A Washington appeals court, affirming a trial court’s decision, has decided that a case alleging road rage did not allege an “accident” as required for coverage under either a homeowners-insurance policy or an auto-insurance policy.

 

The case

Dennis Geyer and Robert Speed allegedly were involved in an altercation in which Speed suffered serious personal injuries. Washington State charged Geyer, a physician, with second degree assault with a deadly weapon. Speed’s attorney sent a demand letter to Geyer seeking $650,000 to compensate Speed for his injuries. The letter described the incident as follows:

“On March 2, 2009, Mr. Speed and Dr. Geyer were operating their motor vehicles in the vicinity of the Tacoma Narrows Bridge. Dr. Geyer apparently became angry over something Mr. Speed had done while driving in front of him. Once they were on the bridge, Dr. Geyer pulled along side [sic] Mr. Speed and motioned for him to pull over. Frightened, Mr. Speed took the first exit after the bridge. Dr. Geyer followed Mr. Speed for an extended period of time before the two vehicles stopped for a traffic signal. According to witnesses, Dr. Geyer got out of his vehicle, opened the door of Mr. Speed’s vehicle and beat Mr. Speed with his fists and a metal thermos, pulling Mr. Speed from his vehicle as he did so. Dr. Geyer then drove away from the scene leaving Mr. Speed bleeding and unconscious in the street.”

The letter stated that “[t]his case is aggravated by the intentional conduct of Dr. Geyer, including leaving Mr. Speed, potentially for dead, at the scene” and that “[w]ere this a case of negligence that was covered by insurance” Speed’s attorneys would be seeking a seven-figure verdict or settlement. The letter further stated that if Geyer agreed to pay the requested amount, Speed and his attorneys would recommend to the prosecutor that Dr. Geyer be allowed to plead guilty to a misdemeanor assault charge.

Geyer, who carried homeowner’s and auto insurance policies with United Services Automobile Association (USAA), notified USAA of the incident and Speed’s claim. He requested coverage under both policies.

At his trial on criminal charges, Geyer admitted that he had deliberately hit Mr. Speed, but claimed he was acting in self-defense. A jury found Geyer guilty of third degree assault.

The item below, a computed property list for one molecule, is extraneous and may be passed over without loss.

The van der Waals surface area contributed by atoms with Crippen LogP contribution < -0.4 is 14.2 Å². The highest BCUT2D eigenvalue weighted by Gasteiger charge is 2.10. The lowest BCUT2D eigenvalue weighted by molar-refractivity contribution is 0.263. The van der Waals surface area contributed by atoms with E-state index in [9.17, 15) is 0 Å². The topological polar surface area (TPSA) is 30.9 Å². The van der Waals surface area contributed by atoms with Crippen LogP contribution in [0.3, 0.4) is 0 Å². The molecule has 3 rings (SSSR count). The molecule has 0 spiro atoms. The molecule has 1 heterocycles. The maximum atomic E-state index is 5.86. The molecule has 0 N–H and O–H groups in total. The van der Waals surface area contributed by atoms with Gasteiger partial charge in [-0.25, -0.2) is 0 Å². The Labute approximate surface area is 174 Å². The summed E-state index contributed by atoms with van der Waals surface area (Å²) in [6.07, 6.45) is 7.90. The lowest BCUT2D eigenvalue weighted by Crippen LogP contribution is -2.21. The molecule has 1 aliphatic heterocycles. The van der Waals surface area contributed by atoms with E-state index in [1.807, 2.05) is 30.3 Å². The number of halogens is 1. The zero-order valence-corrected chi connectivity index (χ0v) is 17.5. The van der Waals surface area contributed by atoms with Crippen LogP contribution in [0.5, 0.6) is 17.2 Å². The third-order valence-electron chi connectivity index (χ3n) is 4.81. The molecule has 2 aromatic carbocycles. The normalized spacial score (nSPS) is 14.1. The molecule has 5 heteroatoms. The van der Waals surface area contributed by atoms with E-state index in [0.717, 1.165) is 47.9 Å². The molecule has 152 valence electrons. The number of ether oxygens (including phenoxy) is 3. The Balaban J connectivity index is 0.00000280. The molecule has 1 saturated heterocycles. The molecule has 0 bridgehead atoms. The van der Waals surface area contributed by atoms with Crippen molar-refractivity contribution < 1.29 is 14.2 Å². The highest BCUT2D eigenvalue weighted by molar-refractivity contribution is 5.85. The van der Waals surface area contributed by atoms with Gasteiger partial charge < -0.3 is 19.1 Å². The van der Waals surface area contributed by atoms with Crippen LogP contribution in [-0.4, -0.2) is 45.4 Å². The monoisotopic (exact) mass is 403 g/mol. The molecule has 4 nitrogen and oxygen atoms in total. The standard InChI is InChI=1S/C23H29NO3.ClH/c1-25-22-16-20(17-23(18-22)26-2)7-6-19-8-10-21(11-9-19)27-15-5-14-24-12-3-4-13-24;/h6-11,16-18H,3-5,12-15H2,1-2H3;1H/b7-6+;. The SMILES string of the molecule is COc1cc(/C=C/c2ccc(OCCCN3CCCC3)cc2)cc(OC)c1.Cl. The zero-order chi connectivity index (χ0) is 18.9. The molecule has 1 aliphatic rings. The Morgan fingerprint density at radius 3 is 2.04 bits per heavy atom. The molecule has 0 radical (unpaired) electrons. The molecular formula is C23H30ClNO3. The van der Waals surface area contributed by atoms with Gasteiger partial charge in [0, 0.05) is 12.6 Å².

Speed offered to release Geyer from all claims if USAA would agree to pay the combined policy limits under Geyer’s homeowners and auto-insurance policies, totaling $800,000. Finding coverage “questionable,” the insurer rejected the demand. It subsequently sought a declaration that it had no duty to defend or indemnify Geyer for the claim.

The trial court ruled in favor of the insurer, and the issue reached a Washington appeals court.

 

The homeowners policy

USAA’s homeowner’s insurance policy provided coverage for bodily injury caused by an:

occurrence

The policy defined “occurrence” as:

an accident, including continuous or repeated exposure to substantially the same general harmful conditions, which results, during the policy period, in … bodily injury.

 

The auto policy

The auto insurance policy provided coverage for bodily injury caused by an:

auto accident.

 

The appellate court’s decision

The appellate court affirmed.

First, it found that the incident described in Speed’s demand letter could not be considered an “accident” for purposes of the homeowners policy because it “unambiguously described [Dr.] Geyer’s conduct as deliberate.” The appellate court noted that the letter alleged that Dr. Geyer had chased after Mr. Speed in his vehicle for an extended period and, when the vehicles stopped for a traffic signal, Dr. Geyer got out of his vehicle and beat Speed with his fists and a metal thermos. The letter also stated that the case was aggravated by Dr. Geyer’s “intentional conduct” and was not a case involving negligence. Moreover, the appellate court continued, the letter provided “no allegations” that would support the conclusion that there was an “additional, unexpected, independent and unforeseen happening” that would convert Dr. Geyer’s deliberate acts into an accident. The appellate court also explained that Washington law was “clear” that no accident existed even when the insured’s deliberate conduct was performed in self-defense. It held:

“Even interpreting the allegations liberally and resolving doubts in favor of a duty to defend, the USAA homeowners policy does not conceivably cover the allegations in [Mr.] Speed’s demand letter.”

The appellate court reached the same conclusion with respect to Dr. Geyer’s auto insurance policy, explaining that its holding that Mr. Speed’s claim did not allege an accident for purposes of the homeowner’s policy applied equally to the “auto accident” requirement in USAA’s auto policy.

The case is United Services Automobile Ass’n v. Speed, No. 43728–7–II (Wash. Ct.App. Jan.28, 2014). Attorneys involved include: Simon Henri Forgette, Attorney at Law, Kirkland, WA, Benjamin Franklin Barcus, Ben F. Barcus & Associates PLLC, Tacoma, WA, Howard Mark Goodfriend, Smith Goodfriend PS, Seattle, WA, for Appellant; Irene Margret Hecht, Keller Rohrback LLP, Seattle, WA, Maureen Mullane Falecki, Keller Rohrback LLP, Seattle, WA, for Respondent.

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